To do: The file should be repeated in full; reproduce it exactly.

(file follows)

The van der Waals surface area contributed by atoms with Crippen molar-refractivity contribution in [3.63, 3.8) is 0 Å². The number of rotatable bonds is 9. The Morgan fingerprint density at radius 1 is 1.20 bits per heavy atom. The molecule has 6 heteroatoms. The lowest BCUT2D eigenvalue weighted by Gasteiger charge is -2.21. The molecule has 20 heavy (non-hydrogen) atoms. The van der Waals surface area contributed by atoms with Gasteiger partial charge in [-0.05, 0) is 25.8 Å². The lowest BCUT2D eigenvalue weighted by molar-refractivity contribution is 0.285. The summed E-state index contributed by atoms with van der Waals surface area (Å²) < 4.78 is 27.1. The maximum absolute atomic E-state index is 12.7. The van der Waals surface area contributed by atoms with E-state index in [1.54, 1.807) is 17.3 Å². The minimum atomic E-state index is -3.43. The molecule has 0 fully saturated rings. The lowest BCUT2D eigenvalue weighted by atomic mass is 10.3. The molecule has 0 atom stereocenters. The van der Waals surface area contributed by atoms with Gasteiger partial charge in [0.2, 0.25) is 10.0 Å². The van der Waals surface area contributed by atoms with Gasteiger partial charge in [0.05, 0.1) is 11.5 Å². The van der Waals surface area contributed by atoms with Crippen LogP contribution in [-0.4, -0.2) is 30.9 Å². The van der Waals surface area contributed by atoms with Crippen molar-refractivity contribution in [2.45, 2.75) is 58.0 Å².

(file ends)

The van der Waals surface area contributed by atoms with Crippen molar-refractivity contribution in [3.63, 3.8) is 0 Å². The number of rotatable bonds is 9. The Morgan fingerprint density at radius 1 is 1.20 bits per heavy atom. The molecule has 6 heteroatoms. The lowest BCUT2D eigenvalue weighted by Gasteiger charge is -2.21. The molecule has 20 heavy (non-hydrogen) atoms. The van der Waals surface area contributed by atoms with Gasteiger partial charge in [-0.05, 0) is 25.8 Å². The lowest BCUT2D eigenvalue weighted by molar-refractivity contribution is 0.285. The summed E-state index contributed by atoms with van der Waals surface area (Å²) < 4.78 is 27.1. The maximum absolute atomic E-state index is 12.7. The van der Waals surface area contributed by atoms with E-state index in [1.54, 1.807) is 17.3 Å². The minimum atomic E-state index is -3.43. The molecule has 0 fully saturated rings. The lowest BCUT2D eigenvalue weighted by atomic mass is 10.3. The molecule has 0 atom stereocenters. The van der Waals surface area contributed by atoms with Gasteiger partial charge in [0.2, 0.25) is 10.0 Å². The van der Waals surface area contributed by atoms with Gasteiger partial charge in [0.05, 0.1) is 11.5 Å². The van der Waals surface area contributed by atoms with Crippen LogP contribution in [-0.4, -0.2) is 30.9 Å². The van der Waals surface area contributed by atoms with Crippen molar-refractivity contribution in [2.45, 2.75) is 58.0 Å².